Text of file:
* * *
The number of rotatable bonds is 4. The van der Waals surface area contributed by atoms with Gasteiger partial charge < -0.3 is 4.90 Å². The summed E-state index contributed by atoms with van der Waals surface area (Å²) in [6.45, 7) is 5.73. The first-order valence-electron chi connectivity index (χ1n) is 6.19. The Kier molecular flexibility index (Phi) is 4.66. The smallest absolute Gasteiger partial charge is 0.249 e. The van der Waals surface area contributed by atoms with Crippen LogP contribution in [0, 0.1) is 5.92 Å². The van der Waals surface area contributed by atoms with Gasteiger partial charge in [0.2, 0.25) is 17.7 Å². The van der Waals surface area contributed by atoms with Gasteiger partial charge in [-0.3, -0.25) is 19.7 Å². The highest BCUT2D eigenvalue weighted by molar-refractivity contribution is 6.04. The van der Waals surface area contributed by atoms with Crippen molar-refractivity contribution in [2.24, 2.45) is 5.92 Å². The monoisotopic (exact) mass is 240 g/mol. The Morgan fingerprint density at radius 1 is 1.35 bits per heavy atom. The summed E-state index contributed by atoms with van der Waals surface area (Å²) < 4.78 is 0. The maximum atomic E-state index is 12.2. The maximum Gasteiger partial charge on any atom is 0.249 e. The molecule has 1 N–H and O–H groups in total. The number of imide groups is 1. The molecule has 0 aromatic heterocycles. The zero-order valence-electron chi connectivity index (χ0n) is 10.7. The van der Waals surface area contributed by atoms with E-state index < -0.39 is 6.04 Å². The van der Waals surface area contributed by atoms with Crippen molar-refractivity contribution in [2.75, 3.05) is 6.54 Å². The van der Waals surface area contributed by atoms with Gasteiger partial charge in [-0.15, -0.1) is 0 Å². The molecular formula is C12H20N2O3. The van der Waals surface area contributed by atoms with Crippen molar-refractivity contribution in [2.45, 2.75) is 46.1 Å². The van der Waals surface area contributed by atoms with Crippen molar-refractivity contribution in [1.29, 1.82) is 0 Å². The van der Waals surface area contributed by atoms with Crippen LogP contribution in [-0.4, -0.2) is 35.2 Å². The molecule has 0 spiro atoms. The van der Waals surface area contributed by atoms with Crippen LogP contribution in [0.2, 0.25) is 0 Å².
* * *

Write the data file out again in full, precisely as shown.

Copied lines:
The number of rotatable bonds is 4. The van der Waals surface area contributed by atoms with Gasteiger partial charge < -0.3 is 4.90 Å². The summed E-state index contributed by atoms with van der Waals surface area (Å²) in [6.45, 7) is 5.73. The first-order valence-electron chi connectivity index (χ1n) is 6.19. The Kier molecular flexibility index (Phi) is 4.66. The smallest absolute Gasteiger partial charge is 0.249 e. The van der Waals surface area contributed by atoms with Crippen LogP contribution in [0, 0.1) is 5.92 Å². The van der Waals surface area contributed by atoms with Gasteiger partial charge in [0.2, 0.25) is 17.7 Å². The van der Waals surface area contributed by atoms with Gasteiger partial charge in [-0.3, -0.25) is 19.7 Å². The highest BCUT2D eigenvalue weighted by molar-refractivity contribution is 6.04. The van der Waals surface area contributed by atoms with Crippen molar-refractivity contribution in [2.24, 2.45) is 5.92 Å². The monoisotopic (exact) mass is 240 g/mol. The Morgan fingerprint density at radius 1 is 1.35 bits per heavy atom. The summed E-state index contributed by atoms with van der Waals surface area (Å²) < 4.78 is 0. The maximum atomic E-state index is 12.2. The maximum Gasteiger partial charge on any atom is 0.249 e. The molecule has 1 N–H and O–H groups in total. The number of imide groups is 1. The molecule has 0 aromatic heterocycles. The zero-order valence-electron chi connectivity index (χ0n) is 10.7. The van der Waals surface area contributed by atoms with E-state index < -0.39 is 6.04 Å². The van der Waals surface area contributed by atoms with Crippen molar-refractivity contribution in [2.75, 3.05) is 6.54 Å². The van der Waals surface area contributed by atoms with Gasteiger partial charge in [-0.15, -0.1) is 0 Å². The molecular formula is C12H20N2O3. The van der Waals surface area contributed by atoms with Crippen molar-refractivity contribution in [2.45, 2.75) is 46.1 Å². The van der Waals surface area contributed by atoms with Crippen molar-refractivity contribution in [1.29, 1.82) is 0 Å². The van der Waals surface area contributed by atoms with Crippen LogP contribution in [-0.4, -0.2) is 35.2 Å². The molecule has 0 spiro atoms. The van der Waals surface area contributed by atoms with Crippen LogP contribution in [0.2, 0.25) is 0 Å².